Posts by afrojack

    Let me introduce you to two world record holders among D-color, RBC diamonds of Flawless/Internally Flawless clarity grade, less than 50 carats in weight.

    One D-color RBC diamond of Flawless clarity weighing 28.86 carats sold for USD6,940,822 at Sotheby's Hong Kong Magnificent Jewels & Jadeite Sale on April 8, 2013 (Lot 1659). This works out to a price-per-carat value of USD240,500, a world record for price-per-carat for a round brilliant-cut D-color diamond.

    The other D-color, RBC diamond of Internally Flawless clarity weighing 25.32 carats sold for USD 6,246,702 at Sotheby's Geneva Magnificent Jewels Sale held on May 13, 2014 (Lot 487). This works out to a price-per-carat value of USD 246,710, a new world auction record for price-per-carat for a round brilliant-cut, D-color diamond.

    Thanks John for your update on David Webb and the beautiful images. Surely, David Webb was a designer par excellence as revealed by his unique creations. It's a pity that the cruel hand of fate snatched away his life at a relatively young age, before he could fully accomplish his mission in life. May his soul rest in peace.

    Schlumberger, Webb and Jar are common names one usually come across when talking about quality jewelry, but may not mean much to the common laymen not involved in the jewelry manufacturing industry and trade. Could anyone give a brief introduction to these reputed individuals for the benefit of the laymen and uninitiated.

    Another stunning oval-cut Ceylon pink sapphire weighing 19.38 carats, mounted as the centerpiece of a platinum ring within a pear-shaped diamond surround, appeared at Christie's Hong Kong Magnificent Jewels Sale, held on May 28, 2013, and sold for US$392,191 much above the estimated range of US$155,327 - $232,990. The lot was accompanied by a GGL report certifying the Ceylon/Sri Lanka origin of the stone , with no gemological evidence of enhancement by heating. The price-per-carat value of this stone is US$ 20,237.

    A 19.05-carat, cushion-cut, Brazilian alexandrite set as the centerpiece of a platinum ring with a pave-set diamond surround and shoulders, appeared at Christie's New York Magnificent Jewels Sale held on October 16, 2007. GGL which certified its country of origin, also spoke highly of several outstanding characteristics possessed by this stone, such as its high degree of transparency and strong color-change effect from bluish-green in daylight to reddish-purple when exposed to incandescent light. GGL also stated that such a combination of high clarity and strong color-change effect, in a Brazilian alexandrite exceeding 15 carats, is very rare. A pre-sale estimate of USD 550,000 - 650,000 was placed on this rare alexandrite ring, which sold much above the upper estimate for USD 959,400 equivalent to USD 50,362 per carat.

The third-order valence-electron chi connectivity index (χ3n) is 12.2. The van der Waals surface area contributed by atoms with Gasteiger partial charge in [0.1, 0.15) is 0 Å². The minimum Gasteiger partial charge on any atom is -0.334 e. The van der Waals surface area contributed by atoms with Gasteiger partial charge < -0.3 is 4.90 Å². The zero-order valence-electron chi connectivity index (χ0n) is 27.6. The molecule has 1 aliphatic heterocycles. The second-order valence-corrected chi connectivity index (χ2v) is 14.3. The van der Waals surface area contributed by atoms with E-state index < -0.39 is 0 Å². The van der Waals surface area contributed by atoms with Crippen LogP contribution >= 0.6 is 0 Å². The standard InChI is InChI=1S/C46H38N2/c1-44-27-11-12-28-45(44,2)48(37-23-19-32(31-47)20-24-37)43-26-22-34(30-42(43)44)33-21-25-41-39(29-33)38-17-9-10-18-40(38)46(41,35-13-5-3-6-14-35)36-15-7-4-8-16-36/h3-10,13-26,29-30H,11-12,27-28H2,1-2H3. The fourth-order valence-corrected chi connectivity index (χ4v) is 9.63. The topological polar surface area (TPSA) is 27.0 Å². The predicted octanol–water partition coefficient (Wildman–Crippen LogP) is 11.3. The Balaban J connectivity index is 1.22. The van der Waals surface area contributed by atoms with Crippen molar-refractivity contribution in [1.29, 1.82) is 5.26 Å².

An outstanding piece no doubt from the category of modern jewelry designs is the stunning Ramona Orange Spessartite Garnet Necklace made up of 63 color-matched spessartite garnets from Ramona, California, weighing 165 carats, and 11 carats of white/colorless diamonds that highlight the garnet's intense orange color.

    More special settings from the Michael Scott collection, that enhances its uniqueness and value might be appropriate to the ongoing discussion. Here are some which I scouted from the internet :-
    1) Queen of Kilimanjaro - World's largest faceted tanzanite weighing 242 carats mounted on a 18k white gold tiara with a serpentine band set with 803 green garnets and 913 colorless diamonds.
    2) The Sapphire Cobra - A 64-carat, oval-cut, cornflower blue, Sri Lanka sapphire guarded by a solid gold cobra.
    3) The Treasure of Gachala - An 83-carat cabochon emerald from the Coscuez mine, Colombia set in a bracelet of diamond and palygorskite, an opal-like mineral from Mexico

    According to the blog webpage - List of Famous Faceted Topaz Greater than 1000 Carats in Weight - out of the 15 famous faceted topaz listed, 8 belong to the Programa Royal Collection (PRC), five to the Smithsonian's NMNH and one to New York City's AMNH. The 7th-largest faceted topaz according to this list is the 8,225-carat Topaz Azul (Blue Topaz), belonging to the PRC, the largest irradiated blue topaz in the world. Elsewhere, I have come across another 8,225-carat blue topaz also belonging to the PRC known as the Marbella Topaz, said to be the largest blue topaz in the world. Is it possible to have two blue topazes of exactly the same weight and color in the same collection or was the Topaz Azul renamed the Marbella Topaz at a later date ?

    Only a fraction of the rose quartz produced in the source countries like Brazil, India, Vietnam, South Africa, Madagascar, Namibia, USA, Germany and Sweden is of gem quality and used in lapidary work for the production of jewelry. The bulk of the rose quartz produced is used as decorative pieces in landscaping and interior decoration. The hardness and color of rose quartz make it a suitable material for carvings such as figurines and ornate statutes, a practice believed to have been prevalent since ancient times, producing objects of worship and other religious symbols.
    It is in respect of the use of rose quartz in carvings that I wish to draw the attention of participants in this forum, to the website of Skullis,Creator of the Finest Crystal and Gemstone Skulls.
    The images of two rose quartz skull carvings are given below for the benefit of the readers :-